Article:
By Alex Distefano
By Scott Snowden
By Anna Merlan
By Steve Almond
By Jena Ardell
By Jon Campbell
By Alan Scherstuhl
By Tessa Stuart
At the midtown Kabbalah Centre, Michael Moskowitz explains that Kabbalah is the study of receiving God's energy in the form of things we want from life, ranging from knowledge to love to perfect health. To understand Kabbalah, the Centre does not require its students to accept God's existence. It urges proactive rather than reactive behavior and sharing love and tolerance. The Centre offers classes in Kabbalistic teachings on astrology and reincarnation, and a 10-week basic course for $168.
Did ancient and holy rabbis who developed or studied Kabbalah intend for its transformation into digestible self-help lessons? The current Kabbalah craze seems like an attempt by individuals, trapped in modern chaos, to find quick answers without fully understanding complex sacred texts. Maybe Madonna has a better teacher.
The Kabbalah Centre, 155 East 48th Street, 644-0025, free introductory lesson Monday nights at 7 p.m.
Do you want to live forever? You will at least your soul will but you can't take your body with you. However, if you live a spiritual life in your present incarnation, your chances of returning to earth with the body you've always wanted are greatly improved. So say the teachings of theosophy, a religion based on the workings of nature throughout the cosmos. First introduced to the West in the mid 19th century by the Russian mystic Helena Blavatsky, theosophy is a body of teachings dealing with people's evolution toward an inevitable reunion with God, and the hidden reasons behind existence. Theosophy has two main pillars of thought: karma and reincarnation. Karma, the more popular of the two, is a result of all previous and present actions you commit while incarnated; in other words, "you reap what you sow." Reincarnation is the reappearance of souls in physical bodies on earth in order to live out the results of karma. Theosophists believe these two doctrines to be the only real salvation for a world gone haywire. Most of theosophy is based on ancient books such as the Bhagavad-Gita and the Upanishads, which both deal with humans' plight as spiritual beings "trapped in a coat of flesh."
Theosophy is truth bordering on science fiction. Theosophists believe we are currently living in "Kali Yuga," an iron age when people have fallen almost completely away from God. Their texts suggest that we are living on one of seven earths, each of which has its own moon; the other six are beyond a human being's normal sense of perception. The human body, they say, has an aura or "astral body" that extends in all directions which, of course, means there's much less space on the subway than you thought. To learn more about this fascinating practice, visit the library at the United Lodge of Theosophists and check out The Ocean of Theosophy by William Q. Judge (1893), Isis Unveiled by Helena Blavatsky (1877), The Secret Doctrine, Helena Blavatsky (1888), and the Bhagavad-Gita.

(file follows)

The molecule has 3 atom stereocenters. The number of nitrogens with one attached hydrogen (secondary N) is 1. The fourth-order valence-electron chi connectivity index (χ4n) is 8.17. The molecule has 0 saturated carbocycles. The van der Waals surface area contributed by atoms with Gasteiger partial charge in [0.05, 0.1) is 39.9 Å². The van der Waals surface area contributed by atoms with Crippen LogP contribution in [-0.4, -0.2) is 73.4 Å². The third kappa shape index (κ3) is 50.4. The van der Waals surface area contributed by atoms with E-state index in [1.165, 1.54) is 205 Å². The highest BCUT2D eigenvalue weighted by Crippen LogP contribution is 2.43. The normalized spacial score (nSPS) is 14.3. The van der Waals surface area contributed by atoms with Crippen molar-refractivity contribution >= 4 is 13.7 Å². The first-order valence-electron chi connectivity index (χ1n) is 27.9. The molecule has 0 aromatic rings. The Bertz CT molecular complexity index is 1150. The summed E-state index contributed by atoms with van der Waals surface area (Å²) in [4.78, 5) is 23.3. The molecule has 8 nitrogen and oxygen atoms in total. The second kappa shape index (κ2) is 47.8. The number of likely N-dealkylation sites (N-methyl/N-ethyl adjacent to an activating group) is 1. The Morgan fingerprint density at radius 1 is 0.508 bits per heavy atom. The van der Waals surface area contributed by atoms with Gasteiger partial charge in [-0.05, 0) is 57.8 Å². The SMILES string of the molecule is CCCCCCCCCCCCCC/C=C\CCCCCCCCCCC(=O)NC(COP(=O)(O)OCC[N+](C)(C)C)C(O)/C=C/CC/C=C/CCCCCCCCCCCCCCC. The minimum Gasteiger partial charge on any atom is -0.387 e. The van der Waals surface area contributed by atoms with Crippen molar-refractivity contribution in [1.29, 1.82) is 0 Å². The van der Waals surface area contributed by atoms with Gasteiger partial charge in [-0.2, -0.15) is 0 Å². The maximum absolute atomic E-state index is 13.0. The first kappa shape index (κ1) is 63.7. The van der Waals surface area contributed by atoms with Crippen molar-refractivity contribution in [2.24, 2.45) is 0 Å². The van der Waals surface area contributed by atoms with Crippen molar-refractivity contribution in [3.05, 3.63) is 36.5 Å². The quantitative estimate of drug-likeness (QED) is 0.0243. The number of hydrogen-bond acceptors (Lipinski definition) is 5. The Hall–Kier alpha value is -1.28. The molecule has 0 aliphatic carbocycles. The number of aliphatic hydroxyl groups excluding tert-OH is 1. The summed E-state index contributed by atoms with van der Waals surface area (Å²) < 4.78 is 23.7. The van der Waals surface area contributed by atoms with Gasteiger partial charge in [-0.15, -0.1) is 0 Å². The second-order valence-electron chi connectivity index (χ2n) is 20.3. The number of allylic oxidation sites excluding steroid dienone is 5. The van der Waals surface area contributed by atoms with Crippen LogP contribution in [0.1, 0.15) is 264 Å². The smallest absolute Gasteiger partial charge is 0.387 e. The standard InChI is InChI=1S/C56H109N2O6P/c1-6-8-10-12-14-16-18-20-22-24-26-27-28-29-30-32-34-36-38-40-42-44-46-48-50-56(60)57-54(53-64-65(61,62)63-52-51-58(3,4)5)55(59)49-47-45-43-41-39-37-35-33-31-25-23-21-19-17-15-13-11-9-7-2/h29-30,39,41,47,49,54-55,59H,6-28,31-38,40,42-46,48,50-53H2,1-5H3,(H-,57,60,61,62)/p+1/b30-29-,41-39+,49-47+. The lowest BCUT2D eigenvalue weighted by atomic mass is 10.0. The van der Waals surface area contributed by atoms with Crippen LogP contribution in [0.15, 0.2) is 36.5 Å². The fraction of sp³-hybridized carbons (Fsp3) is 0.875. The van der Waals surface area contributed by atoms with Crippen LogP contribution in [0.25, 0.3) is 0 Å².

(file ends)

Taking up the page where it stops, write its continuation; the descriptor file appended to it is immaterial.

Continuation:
The United Lodge of Theosophists, 347 East 72nd Street, 535-2230 Library is open Wednesdays 6:30 to 7:20, Fridays and Sundays 6:45 to 7:20, and by appointment.
1. Get up as soon as your alarm clock goes off. Immediately open your eyes and jump out of bed thinking positive thoughts. Your first mental impressions set the tone for your entire day, so be conscious of your first thoughts.
2. Focus on your goals for the day. By concentrating on exactly what you want to accomplish, you mentally create your surroundings.
3. Meditate on yourself and your environment. Take a moment to feel at peace with who you are, wherever you are. Calm your body, be still, and imagine yourself experiencing the moment for the first time.
4. Breathe deeply and evenly from your diaphragm. Take long, deep breaths into your abdomen, and slowly exhale through your mouth, taking care to exhale all the air.
5. Destroy negative thoughts before they take root.
6. Be open to the universe, to new experiences, new people, new ideas. Nothing makes life more suddenly interesting than looking at it from a new perspective.
7. Imagine yourself flying, soaring through clouds and over mountains; this puts you in touch with the ethereal nature of what spirit is, and releases you from daily stress. And, since you are what you think, the mental sensation of flying acts as a stimulator of endorphins, calming and soothing your mind and body. Happy flying! T.D.
Religion On The Internet
You can buy a car, order plane tickets, or meet a mate, all in the blue glare of your computer screen. Why not also seek communion with God? Despite the often antagonistic relationship between technology and spirituality, a great place to find religion is on the Internet.
Allyn & Bacon's Sociology Links: Religion (www.abacon.com/ sociology/ soclinks/ religion.html) lists over 70 links to both mainstream and alternative religions. Click on Catholic, Jehovah's Witnesses, Buddhism, Hare Krishna, Rastafarianism, Santeria, Zoroastrian Doctrines and Rituals, Wicca and Witchcraft, or, my personal favorite, First Presleyterian Church of Elvis the Divine.
For online prayer requests, check out CforC (formerly Computers for Christ) (www.cforc.com) or Christian Broadcast Network (www.cbn.org), where they promise to pray over your e-mail ("in one of our prayer chapels") but don't promise to respond.